That’s when I began to focus on my children and where my life was going. If I had died, my children would have been left without a mother. I wanted to be around to take care of them, to see them grow up and become successful. I had graduated from eighth grade but that was it. Going back to school to earn a degree would ensure that I could provide my children better futures. If I wanted my children to finish high school and go to college, I had to model the path for them. Breaking the cycle of poverty would start with me.
Another defining moment came when I received the call in June 2013 that I had passed my GED exam. I enrolled in Truman Community College in Chicago, and earned a 4.0 grade-point average in my very first semester. It had been 13 years since I last attended school, and here I was reaching goals that I had set for myself.
I began to understand the importance of building a network and connecting with others who want to be successful. I had no framework for what a college student was. I did know, though, how to find resources to help me achieve academic success. I joined a federally funded TRIO student support program.
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I was able to make a connection with One Million Degrees, the Chicago-based nonprofit that provides a range of services, from mentoring and professional development to financial assistance and networking. These two programs were vital components in my academic journey. They helped me become a more well-rounded student and global citizen. Today, these support systems remain critical components of my academic success.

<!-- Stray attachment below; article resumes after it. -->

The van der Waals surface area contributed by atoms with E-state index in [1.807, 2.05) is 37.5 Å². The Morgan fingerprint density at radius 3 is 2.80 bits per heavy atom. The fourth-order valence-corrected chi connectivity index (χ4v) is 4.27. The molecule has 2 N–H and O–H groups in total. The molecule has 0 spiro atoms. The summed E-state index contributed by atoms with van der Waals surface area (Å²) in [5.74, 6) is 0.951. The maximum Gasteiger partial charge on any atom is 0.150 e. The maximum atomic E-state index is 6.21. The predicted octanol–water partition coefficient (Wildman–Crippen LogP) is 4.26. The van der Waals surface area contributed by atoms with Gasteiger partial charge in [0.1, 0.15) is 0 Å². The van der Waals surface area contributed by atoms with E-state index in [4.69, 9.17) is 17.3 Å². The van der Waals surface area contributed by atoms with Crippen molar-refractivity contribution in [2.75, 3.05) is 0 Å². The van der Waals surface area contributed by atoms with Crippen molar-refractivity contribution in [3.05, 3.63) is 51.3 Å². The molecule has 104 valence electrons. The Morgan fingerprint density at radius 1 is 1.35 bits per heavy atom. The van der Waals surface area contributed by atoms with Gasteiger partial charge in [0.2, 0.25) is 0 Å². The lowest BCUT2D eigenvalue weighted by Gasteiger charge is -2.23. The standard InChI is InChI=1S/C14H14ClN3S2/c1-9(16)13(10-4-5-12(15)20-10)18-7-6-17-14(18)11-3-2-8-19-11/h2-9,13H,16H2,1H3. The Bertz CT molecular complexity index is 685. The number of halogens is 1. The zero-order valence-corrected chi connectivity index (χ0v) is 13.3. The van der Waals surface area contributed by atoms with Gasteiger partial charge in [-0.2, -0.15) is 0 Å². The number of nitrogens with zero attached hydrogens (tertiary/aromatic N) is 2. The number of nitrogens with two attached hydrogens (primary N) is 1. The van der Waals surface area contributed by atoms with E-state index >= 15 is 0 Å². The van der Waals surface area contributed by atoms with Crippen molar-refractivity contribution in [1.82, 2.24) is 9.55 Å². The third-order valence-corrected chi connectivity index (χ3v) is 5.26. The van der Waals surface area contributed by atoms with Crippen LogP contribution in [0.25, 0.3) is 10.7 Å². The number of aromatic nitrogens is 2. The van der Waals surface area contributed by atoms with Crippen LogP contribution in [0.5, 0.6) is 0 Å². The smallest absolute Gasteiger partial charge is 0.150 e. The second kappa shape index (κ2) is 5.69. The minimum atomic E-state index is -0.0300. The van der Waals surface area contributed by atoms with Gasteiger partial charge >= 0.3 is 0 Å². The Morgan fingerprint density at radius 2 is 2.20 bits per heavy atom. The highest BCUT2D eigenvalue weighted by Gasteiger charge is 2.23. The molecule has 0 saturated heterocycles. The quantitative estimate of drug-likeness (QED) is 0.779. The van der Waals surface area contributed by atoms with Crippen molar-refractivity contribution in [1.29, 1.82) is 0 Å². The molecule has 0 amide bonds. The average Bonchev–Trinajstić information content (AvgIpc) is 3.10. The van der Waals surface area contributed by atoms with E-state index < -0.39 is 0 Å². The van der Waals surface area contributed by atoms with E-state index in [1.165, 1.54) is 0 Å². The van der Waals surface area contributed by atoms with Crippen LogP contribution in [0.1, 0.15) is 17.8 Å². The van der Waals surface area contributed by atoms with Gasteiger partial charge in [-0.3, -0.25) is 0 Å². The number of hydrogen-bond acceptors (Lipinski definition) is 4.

As I woke up every morning to attend classes, my children were my biggest motivation. I had to be a model to them — their mother was trying to get her life in order to provide them better futures. I could not just tell my children to go to school and expect them to continue to college if their mother only had an eighth-grade education.
Not only am I a mother to three wonderful children, but I am also a big sister and education mentor to five younger siblings. I knew that I had to start the path of academic excellence in our family. We are on that path. My first-born daughter is now a freshman at Dominican University outside Chicago. My sister is a sophomore at Dominican. She and other family members and friends have come to me for advice and tips on how to navigate or even start the process of attending college.
Yes, the future can seem dark in a high-risk household. But, for all of my mother’s struggles, she passed down to me essential values such as respect and the importance of stepping outside yourself to help others in need. Her resilience contributed to my resilience — an important lesson when families face enormous challenges.
You can achieve anything to which you set your mind. I live by the motto that everything in life happens for a reason. The cards one has been dealt do not predetermine one’s future.
This story about resilience in education was produced by The Hechinger Report, a nonprofit, independent news organization focused on inequality and innovation in education. Sign up for our newsletter.
Jackie Sanchez is a student at DePaul University.